An Air Letter from 1963. Source: Pranav Darshan.
As I took the letters a curious thought hit me; perhaps my grandfather could hold the answers to my internal dilemma.
He had spent a few years in the University of Edinburgh and maybe had written a few letters to Mamaji (a fond way of addressing an uncle in Hindi). He was a man who had lived in a different time and place and yet may hold, in his own stories, the cure to my existential crisis.
Detail of above Air Letter from 1963. Source: Pranav Darshan.
At this very moment, you as the reader are probably waiting for a moment of clarity in my journey, something on the lines of, “As I read the letters, I found that there was another man that struggled with the same very experiences and these are the 7 ways he dealt with it all.”
The truth of it was, that yes, he may have held those feelings, he may have questioned his place in this new world he had found himself in, but he never put any of it in his words.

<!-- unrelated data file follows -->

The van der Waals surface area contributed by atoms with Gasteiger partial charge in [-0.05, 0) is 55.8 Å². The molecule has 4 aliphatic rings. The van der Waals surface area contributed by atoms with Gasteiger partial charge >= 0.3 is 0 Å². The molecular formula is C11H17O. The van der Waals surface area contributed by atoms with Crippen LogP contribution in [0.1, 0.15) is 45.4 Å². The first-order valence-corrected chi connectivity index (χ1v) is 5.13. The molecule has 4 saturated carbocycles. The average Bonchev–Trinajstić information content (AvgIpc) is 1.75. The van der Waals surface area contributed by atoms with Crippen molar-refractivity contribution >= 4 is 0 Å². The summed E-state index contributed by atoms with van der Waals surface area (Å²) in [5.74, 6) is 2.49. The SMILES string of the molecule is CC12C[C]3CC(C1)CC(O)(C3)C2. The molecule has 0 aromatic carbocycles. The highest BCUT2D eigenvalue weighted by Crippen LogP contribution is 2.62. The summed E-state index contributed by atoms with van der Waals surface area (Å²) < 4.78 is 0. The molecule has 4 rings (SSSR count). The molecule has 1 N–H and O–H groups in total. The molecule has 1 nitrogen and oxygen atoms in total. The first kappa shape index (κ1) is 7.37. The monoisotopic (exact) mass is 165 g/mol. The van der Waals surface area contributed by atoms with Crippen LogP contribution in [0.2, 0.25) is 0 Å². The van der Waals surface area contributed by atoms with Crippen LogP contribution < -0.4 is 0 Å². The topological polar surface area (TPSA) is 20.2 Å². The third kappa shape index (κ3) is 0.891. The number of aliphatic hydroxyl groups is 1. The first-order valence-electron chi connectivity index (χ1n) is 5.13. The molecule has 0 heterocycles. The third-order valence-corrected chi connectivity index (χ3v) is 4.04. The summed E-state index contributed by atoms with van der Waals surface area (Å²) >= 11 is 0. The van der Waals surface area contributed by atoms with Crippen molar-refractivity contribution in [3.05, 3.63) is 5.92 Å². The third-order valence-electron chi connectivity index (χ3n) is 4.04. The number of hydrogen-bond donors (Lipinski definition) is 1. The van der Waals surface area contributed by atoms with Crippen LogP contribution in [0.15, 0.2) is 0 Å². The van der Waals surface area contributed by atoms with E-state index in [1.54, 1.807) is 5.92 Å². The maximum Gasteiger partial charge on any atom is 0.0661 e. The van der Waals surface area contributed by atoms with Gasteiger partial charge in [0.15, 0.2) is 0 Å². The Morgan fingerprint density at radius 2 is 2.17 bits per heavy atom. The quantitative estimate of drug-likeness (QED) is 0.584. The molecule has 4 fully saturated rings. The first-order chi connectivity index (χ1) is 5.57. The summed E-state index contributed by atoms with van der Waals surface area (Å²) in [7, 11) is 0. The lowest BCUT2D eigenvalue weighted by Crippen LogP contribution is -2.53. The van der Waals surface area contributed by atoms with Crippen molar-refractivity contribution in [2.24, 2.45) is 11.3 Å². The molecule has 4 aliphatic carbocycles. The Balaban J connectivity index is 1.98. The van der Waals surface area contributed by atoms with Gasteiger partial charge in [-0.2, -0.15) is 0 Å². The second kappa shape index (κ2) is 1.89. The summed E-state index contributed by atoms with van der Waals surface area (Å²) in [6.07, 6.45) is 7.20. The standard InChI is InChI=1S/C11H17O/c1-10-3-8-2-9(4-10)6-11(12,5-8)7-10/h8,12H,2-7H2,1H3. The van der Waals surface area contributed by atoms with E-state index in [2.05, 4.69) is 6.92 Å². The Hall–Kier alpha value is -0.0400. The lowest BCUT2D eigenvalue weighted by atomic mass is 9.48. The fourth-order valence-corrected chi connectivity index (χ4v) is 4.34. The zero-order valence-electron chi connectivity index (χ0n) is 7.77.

His letters (which you can see sprinkled throughout this blog post) were often recollections of his life, the journeys he had taken and the many that lay ahead of him. The excited and mundane aspects of living abroad and the many similarities that he had come to experience. Rather than focus on the lows of his circumstances, he turned towards noticing the highs.
A second Air Letter from 1963. Source: Pranav Darshan.
I was disappointed at first but I sat with those feelings. As more time has passed, I have come to appreciate what the letters have done for me.